Last week I was out with Michael near Queen Camel. It was a misty morning . Michael was laying a hedge.The ancient hillfort, Cadbury Castle, was blurred in the distance. It was bitterly cold.
Michael talked about starting out as a foundry worker and how his love of working outdoors began. “I was a late developer” he told me. As he talked he was very carefully eyeing up the next stems in the ramshackle hedge – making decisions about which to cut out, which to save for pea sticks or walking sticks, which to lay. Contemplation and deliberation. Then hacking, chopping, sorting, bending, weaving.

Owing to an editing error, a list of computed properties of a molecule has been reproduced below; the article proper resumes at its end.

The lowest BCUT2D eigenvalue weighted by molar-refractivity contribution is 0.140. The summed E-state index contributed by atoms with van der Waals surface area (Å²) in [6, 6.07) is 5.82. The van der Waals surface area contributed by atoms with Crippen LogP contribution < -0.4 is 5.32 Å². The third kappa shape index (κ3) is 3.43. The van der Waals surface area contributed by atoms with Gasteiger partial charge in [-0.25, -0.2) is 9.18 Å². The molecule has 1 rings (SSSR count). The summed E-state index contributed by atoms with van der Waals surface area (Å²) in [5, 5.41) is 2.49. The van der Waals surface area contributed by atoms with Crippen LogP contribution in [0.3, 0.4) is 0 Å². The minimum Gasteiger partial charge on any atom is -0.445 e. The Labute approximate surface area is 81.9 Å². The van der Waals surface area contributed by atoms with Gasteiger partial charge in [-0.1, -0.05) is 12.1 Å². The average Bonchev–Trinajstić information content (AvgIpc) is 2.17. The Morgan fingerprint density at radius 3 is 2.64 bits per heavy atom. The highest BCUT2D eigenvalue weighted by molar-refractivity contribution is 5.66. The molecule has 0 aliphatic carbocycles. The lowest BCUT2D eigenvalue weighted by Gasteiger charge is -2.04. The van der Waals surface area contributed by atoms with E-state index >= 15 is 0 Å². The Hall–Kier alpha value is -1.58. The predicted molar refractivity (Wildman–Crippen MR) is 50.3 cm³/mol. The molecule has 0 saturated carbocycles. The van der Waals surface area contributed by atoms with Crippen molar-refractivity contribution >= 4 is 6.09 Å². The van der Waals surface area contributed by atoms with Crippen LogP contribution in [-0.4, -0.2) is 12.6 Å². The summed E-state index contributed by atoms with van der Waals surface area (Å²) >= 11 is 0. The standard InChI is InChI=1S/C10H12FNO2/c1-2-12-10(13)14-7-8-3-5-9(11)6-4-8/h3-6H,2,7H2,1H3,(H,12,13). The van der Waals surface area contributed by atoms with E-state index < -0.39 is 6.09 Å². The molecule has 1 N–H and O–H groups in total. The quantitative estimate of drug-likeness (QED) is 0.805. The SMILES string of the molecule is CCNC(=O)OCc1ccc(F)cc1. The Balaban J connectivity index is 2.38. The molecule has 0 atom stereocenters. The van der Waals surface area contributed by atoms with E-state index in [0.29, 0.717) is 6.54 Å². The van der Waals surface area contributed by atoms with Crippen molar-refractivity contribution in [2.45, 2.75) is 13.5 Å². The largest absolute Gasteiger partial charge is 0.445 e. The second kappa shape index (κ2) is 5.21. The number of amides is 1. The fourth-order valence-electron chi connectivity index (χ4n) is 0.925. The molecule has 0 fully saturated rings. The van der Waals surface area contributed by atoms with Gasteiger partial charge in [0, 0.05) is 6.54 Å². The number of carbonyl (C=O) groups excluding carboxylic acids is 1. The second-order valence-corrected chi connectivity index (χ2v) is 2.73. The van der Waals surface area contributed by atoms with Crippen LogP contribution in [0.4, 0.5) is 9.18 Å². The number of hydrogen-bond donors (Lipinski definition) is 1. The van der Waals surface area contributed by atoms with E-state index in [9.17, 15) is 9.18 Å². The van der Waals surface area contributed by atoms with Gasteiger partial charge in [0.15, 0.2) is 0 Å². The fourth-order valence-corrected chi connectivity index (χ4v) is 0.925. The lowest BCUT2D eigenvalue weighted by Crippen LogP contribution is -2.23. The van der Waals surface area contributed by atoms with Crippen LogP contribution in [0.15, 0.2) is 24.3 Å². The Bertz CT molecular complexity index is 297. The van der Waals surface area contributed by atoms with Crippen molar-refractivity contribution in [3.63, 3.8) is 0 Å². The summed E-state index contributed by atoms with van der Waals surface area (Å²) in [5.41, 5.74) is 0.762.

It’s quite something - a privilege - to watch the transformation as the chaotic overgrown thicket metamorphoses into an orderly woven fence. Land art.. Perhaps one of the most ancient of human crafts. “I don’t want it warm for hedgelaying, I get too hot" Michael said, but oh heavens, standing there watching him, my fingers froze until I could sketch no longer. Back home I worked on a painting, bleached colours, quiet. There's anothr painting there too.
P.S. There is a National Hedgelaying Association for anyone interested in courses etc.